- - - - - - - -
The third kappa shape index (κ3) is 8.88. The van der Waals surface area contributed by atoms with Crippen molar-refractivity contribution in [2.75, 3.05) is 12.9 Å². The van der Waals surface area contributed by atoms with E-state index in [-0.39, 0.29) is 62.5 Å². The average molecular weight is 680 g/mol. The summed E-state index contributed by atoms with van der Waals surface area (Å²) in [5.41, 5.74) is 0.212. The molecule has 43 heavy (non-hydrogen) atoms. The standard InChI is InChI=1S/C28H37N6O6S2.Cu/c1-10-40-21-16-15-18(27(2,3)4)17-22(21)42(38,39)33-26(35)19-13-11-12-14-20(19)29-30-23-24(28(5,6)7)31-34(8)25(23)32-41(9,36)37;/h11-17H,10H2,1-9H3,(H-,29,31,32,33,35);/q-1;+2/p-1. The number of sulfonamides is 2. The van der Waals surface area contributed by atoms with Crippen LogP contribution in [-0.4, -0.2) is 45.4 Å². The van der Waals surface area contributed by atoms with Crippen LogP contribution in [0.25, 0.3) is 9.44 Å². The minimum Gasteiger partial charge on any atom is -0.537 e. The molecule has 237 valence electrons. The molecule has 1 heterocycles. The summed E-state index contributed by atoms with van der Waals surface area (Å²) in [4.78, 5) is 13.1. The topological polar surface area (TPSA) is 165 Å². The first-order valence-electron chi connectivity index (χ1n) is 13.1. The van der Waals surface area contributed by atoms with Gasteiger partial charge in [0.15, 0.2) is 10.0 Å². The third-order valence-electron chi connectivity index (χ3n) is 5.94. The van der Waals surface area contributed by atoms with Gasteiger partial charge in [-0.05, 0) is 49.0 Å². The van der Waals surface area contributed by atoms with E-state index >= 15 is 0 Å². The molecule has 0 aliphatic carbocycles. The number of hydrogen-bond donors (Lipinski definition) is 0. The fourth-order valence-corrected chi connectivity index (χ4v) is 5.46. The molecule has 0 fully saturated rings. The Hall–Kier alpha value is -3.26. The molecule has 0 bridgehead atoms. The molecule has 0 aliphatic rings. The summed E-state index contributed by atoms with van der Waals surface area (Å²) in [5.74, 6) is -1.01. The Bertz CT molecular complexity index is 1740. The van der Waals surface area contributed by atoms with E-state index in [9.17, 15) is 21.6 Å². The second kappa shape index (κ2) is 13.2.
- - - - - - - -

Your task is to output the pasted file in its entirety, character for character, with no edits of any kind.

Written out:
The third kappa shape index (κ3) is 8.88. The van der Waals surface area contributed by atoms with Crippen molar-refractivity contribution in [2.75, 3.05) is 12.9 Å². The van der Waals surface area contributed by atoms with E-state index in [-0.39, 0.29) is 62.5 Å². The average molecular weight is 680 g/mol. The summed E-state index contributed by atoms with van der Waals surface area (Å²) in [5.41, 5.74) is 0.212. The molecule has 43 heavy (non-hydrogen) atoms. The standard InChI is InChI=1S/C28H37N6O6S2.Cu/c1-10-40-21-16-15-18(27(2,3)4)17-22(21)42(38,39)33-26(35)19-13-11-12-14-20(19)29-30-23-24(28(5,6)7)31-34(8)25(23)32-41(9,36)37;/h11-17H,10H2,1-9H3,(H-,29,31,32,33,35);/q-1;+2/p-1. The number of sulfonamides is 2. The van der Waals surface area contributed by atoms with Crippen LogP contribution in [-0.4, -0.2) is 45.4 Å². The van der Waals surface area contributed by atoms with Crippen LogP contribution in [0.25, 0.3) is 9.44 Å². The minimum Gasteiger partial charge on any atom is -0.537 e. The molecule has 237 valence electrons. The molecule has 1 heterocycles. The summed E-state index contributed by atoms with van der Waals surface area (Å²) in [4.78, 5) is 13.1. The topological polar surface area (TPSA) is 165 Å². The first-order valence-electron chi connectivity index (χ1n) is 13.1. The van der Waals surface area contributed by atoms with Gasteiger partial charge in [0.15, 0.2) is 10.0 Å². The third-order valence-electron chi connectivity index (χ3n) is 5.94. The van der Waals surface area contributed by atoms with Gasteiger partial charge in [-0.05, 0) is 49.0 Å². The van der Waals surface area contributed by atoms with E-state index >= 15 is 0 Å². The molecule has 0 aliphatic carbocycles. The number of hydrogen-bond donors (Lipinski definition) is 0. The fourth-order valence-corrected chi connectivity index (χ4v) is 5.46. The molecule has 0 fully saturated rings. The Hall–Kier alpha value is -3.26. The molecule has 0 bridgehead atoms. The molecule has 0 aliphatic rings. The summed E-state index contributed by atoms with van der Waals surface area (Å²) in [5.74, 6) is -1.01. The Bertz CT molecular complexity index is 1740. The van der Waals surface area contributed by atoms with E-state index in [9.17, 15) is 21.6 Å². The second kappa shape index (κ2) is 13.2.